High interest rates ‘will lead to thousands of UK firms failing in 2024’ – The Guardian

High interest rates ‘will lead to thousands of UK firms failing in 2024’ – The Guardian

About 7,000 businesses are likely to fail every quarter in 2024 as high interest rates cause financial strain and the UK economy enters recession, according to a thinktank.

The Centre for Economics and Business Research said debt taken on during the pandemic, higher borrowing costs and the cost of living crisis would drive an increasing number of businesses under, particularly in the retail and hospitality sectors.

There were more than 6,700 business insolvencies in Britain in the second quarter of 2023, more than double in a typical quarter during the pandemic, when many businesses were largely protected from insolvency through a range of support measures. Insolvencies over the period were 50% higher than the same quarter pre-pandemic in 2019, Cebr said, and they averaged 4,100 on a quarterly basis between 2015 and 2019.

The Bank of England has raised interest rates 14 times since the end of 2021, from 0.1% to 5.25%, heaping pressure on indebted households and businesses. Cebr is forecasting two more rate rises in the current cycle, with Bank rate peaking at 5.75%. This means “the worst is yet to come in terms of borrowing costs, quite apart from the impact of fixed term loans made when interest rates were lower being rolled over at the new higher rates”, the thinktank said.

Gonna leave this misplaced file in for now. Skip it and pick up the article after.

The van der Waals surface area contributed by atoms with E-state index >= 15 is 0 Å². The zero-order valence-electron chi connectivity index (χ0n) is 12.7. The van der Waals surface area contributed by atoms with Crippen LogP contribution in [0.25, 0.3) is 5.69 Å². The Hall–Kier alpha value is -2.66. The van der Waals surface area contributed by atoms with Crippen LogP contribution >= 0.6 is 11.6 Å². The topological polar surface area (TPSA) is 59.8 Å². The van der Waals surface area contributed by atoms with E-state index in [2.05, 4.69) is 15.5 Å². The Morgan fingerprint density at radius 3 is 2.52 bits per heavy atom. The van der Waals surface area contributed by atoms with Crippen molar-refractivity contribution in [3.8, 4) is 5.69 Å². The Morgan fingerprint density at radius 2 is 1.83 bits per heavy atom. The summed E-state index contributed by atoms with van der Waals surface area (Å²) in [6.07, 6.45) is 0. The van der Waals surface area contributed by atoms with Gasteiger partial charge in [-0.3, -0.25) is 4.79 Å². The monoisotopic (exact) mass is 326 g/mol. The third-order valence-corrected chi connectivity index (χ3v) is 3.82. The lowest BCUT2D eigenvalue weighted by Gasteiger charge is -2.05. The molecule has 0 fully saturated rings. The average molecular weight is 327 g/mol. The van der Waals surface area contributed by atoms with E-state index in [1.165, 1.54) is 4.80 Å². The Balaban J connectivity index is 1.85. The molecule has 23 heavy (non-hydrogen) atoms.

It added: “Looking ahead to the future, Cebr expects the rate of business insolvencies to remain high as interest rates continue to rise, pushing up debt repayments to unsustainable levels for some businesses.

“Our models suggest that there could be 7,000 insolvencies per quarter on average across 2024. Furthermore, Cebr is forecasting a recession in the UK, with two consecutive quarters of contraction in GDP in the fourth quarter of 2023 and first quarter of 2024.”

The thinktank said that with the economy in recession – defined as two consecutive quarters of contraction – the Bank could start to cut interest rates in an attempt to stimulate demand. However, the Bank has signalled that interest rates are likely to stay higher for longer as it fights high inflation, which at 6.8% is still more than three times higher than its official 2% target.

Last week Huw Pill, the Bank of England’s chief economist, said UK interest rates were likely to take a Table Mountain route – referring to the flat plateau above Cape Town – suggesting borrowing costs were unlikely to come down rapidly.

“There may be multiple paths that get you to where you want to be,” Pill said in a speech in South Africa. “Some of them have rates rising rapidly and falling rapidly in what is sometimes known as the Matterhorn profile. The alternative would be to hold restriction for longer in a more steady and resolute way with a profile for interest rates that looks more like the Table Mountain. I would tend to favour the latter.”

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